It is more important than ever to actively support and encourage people to pursue careers in technology and STEM. Careers in these fields are growing at three times the pace of non-STEM jobs. That's why Akamai is continuing to commit to inclusive initiatives and creating opportunities in technology, not only closing the diversity gap but reaching a range of young people across the globe.
We spoke to Gloria Pearce, Senior Director of Global Platform Operations, about Akamai's mission to inspire future STEM talent and the importance of motivating people to explore technology at a young age.
What is Akamai doing to support emerging talent?
We have lots of global initiatives. One of our biggest, the Akamai Technical Academy (ATA), began about 4 years ago... The program started as a way of introducing more diversity into technology and STEM. It's an intensive program that typically receives over 400 applicants, before we narrow it down to approximately 20 participants per class, through various stages of testing and interviews.
The participants taking part in our initiatives sacrifice a lot. Many have Masters degrees in industries outside of technology, quitting their jobs to come to Akamai every day for six months. They've often invested a lot of time and money into their education and careers, but have a genuine desire to step into tech, taking the time to study and commit to learning an entirely new industry. It's really admirable and I'm pleased to report that everyone who graduates from the training is given an opportunity to work at Akamai.
There are also lots of other ways Akamai supports emerging talent. We have Girls Who Code and people from the business out there in local communities, grammar schools and high schools, showing kids all the cool things that technology can do. There's also a scholarship fund for STEM and our continued commitment to Diversity and Inclusion. We want to ensure that our organization is an inclusive place and people feel safe - not only that, but that there are opportunities for anybody and everybody.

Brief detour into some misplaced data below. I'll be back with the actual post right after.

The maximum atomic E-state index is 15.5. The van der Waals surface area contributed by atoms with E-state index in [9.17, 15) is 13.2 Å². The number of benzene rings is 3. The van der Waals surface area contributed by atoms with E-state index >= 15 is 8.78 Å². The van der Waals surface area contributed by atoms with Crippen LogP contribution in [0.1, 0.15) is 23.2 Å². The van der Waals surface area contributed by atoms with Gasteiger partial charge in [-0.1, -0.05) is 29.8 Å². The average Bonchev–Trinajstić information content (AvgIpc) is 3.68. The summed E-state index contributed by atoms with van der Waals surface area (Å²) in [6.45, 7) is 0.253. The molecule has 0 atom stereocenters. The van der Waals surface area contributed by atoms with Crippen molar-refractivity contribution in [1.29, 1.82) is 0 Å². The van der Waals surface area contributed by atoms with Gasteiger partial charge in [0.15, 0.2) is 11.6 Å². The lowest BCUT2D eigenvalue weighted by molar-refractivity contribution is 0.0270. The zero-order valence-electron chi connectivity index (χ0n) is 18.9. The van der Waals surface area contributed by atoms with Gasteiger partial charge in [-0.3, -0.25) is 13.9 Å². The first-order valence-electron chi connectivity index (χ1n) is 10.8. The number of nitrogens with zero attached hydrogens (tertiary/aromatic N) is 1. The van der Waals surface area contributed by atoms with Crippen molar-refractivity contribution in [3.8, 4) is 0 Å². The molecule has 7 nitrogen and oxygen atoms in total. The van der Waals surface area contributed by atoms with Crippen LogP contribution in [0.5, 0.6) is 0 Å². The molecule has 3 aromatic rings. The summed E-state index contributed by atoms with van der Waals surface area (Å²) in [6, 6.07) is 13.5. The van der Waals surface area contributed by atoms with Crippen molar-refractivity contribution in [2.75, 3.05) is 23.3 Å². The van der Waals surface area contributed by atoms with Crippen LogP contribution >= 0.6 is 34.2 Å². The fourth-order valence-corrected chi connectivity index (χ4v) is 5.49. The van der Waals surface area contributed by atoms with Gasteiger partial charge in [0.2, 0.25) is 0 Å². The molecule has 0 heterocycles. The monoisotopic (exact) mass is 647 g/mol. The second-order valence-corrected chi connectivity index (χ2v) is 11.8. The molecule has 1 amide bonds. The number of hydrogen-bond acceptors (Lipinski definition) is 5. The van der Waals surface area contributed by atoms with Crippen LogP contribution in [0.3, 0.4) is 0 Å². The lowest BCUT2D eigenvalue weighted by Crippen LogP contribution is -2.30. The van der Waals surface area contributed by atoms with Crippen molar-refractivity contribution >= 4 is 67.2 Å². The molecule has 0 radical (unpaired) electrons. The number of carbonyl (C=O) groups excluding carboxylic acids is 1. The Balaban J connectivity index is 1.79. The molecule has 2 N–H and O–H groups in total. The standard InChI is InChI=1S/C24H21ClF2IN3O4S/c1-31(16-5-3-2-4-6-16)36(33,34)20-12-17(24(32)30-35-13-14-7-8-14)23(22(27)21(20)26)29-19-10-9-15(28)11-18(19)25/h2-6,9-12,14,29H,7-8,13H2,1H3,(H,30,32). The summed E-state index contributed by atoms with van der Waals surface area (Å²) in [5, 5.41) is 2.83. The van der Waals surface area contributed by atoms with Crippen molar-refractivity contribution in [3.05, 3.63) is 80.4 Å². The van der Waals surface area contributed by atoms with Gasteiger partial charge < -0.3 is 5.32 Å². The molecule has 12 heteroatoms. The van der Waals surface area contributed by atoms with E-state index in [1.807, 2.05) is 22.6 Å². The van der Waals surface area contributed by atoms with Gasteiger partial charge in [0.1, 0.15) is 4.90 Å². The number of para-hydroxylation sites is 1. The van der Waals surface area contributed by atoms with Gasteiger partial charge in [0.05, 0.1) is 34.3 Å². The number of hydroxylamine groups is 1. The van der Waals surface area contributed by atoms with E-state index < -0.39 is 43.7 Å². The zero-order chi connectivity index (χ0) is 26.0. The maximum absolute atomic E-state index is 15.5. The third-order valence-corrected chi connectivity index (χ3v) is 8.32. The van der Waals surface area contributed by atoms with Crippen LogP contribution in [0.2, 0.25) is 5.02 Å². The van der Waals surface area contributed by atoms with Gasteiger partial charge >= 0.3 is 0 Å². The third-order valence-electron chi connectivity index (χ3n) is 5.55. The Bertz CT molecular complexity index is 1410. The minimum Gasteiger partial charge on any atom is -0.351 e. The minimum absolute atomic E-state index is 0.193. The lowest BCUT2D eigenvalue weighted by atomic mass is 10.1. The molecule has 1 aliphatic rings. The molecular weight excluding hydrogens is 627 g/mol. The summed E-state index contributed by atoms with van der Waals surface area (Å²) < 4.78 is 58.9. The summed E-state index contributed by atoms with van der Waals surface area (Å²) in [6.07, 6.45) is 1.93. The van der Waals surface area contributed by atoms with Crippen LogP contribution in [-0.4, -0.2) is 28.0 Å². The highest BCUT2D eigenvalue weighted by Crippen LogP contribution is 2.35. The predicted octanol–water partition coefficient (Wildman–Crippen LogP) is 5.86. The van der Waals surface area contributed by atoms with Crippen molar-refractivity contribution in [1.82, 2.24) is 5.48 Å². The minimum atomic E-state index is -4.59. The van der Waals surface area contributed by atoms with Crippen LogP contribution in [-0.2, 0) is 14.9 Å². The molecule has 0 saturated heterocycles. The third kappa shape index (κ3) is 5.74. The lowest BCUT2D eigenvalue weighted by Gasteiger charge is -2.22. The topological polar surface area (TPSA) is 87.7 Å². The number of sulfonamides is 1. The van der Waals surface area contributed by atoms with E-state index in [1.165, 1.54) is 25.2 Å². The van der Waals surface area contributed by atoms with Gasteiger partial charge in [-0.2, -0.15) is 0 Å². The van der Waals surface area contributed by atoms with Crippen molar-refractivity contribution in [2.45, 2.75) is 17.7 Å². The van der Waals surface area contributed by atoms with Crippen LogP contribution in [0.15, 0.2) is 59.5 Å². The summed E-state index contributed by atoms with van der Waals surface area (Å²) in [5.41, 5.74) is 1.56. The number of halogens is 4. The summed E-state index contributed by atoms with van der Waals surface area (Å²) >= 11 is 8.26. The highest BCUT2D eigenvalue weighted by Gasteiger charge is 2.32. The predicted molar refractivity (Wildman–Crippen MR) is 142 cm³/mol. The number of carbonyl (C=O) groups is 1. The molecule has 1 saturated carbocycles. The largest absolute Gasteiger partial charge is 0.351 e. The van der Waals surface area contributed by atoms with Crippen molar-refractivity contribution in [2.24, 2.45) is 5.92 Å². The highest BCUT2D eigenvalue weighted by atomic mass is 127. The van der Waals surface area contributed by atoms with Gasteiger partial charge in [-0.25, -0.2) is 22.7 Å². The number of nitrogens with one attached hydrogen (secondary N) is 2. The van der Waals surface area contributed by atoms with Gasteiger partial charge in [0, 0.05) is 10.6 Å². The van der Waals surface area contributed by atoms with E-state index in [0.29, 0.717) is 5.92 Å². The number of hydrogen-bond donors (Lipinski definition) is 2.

Can you talk about somebody that's come through one of these programs and excelled?
There's many, but I do have one, her name is Gina and she's on my team. Gina came through our Akamai Technical Academy from a Biochemistry background, knowing nothing about technology. Throughout her six-month learning curve, she proved herself to be exceptional. Her technical graft and understanding of the intricacies of Akamai has been incredible. In my experience, she really stands out, able to handle large-scale projects that can then be handed off to the other teams. That's really what we're looking for - the outstanding candidate.
What would your advice be for anyone wanting to get into the tech industry?
Firstly, especially regarding women, don't be intimidated!
Unfortunately, in school, and it could be sixth grade, could be tenth grade, you'll have the teacher asking questions and girls too afraid to raise their hands, especially in STEM classes. We have to encourage girls to raise their hands more and feel empowered - that's why strong female mentorship is so important, and that starts in school. But our programs, mentorships and female-led conferences can begin to inspire girls across the globe.
How does Akamai continue to improve?
Our organization grows more diverse every day. There are more women on our senior leadership boards and a continued commitment from the top of the business to create a workforce that better represents society. HR has also done a great job over the last five years, creating incredible initiatives and getting people to volunteer, but there's always more to be done.
One of the things I'm passionate about is mentoring and coaching. We need to provide the right tools and training to teach people to coach properly, because though everybody has the best intentions, it doesn't mean they can mentor effectively. But it's not just inside Akamai, but outside as well. I have spoken to many teachers, and it's clear families don't have the knowledge to help their children complete their homework. Parents over 50 have an especially limited experience of STEM, unless they've been in the industry, but statistics are telling us they haven't. That's why it's important for us to provide mentoring at school so kids aren't deterred from studying STEM.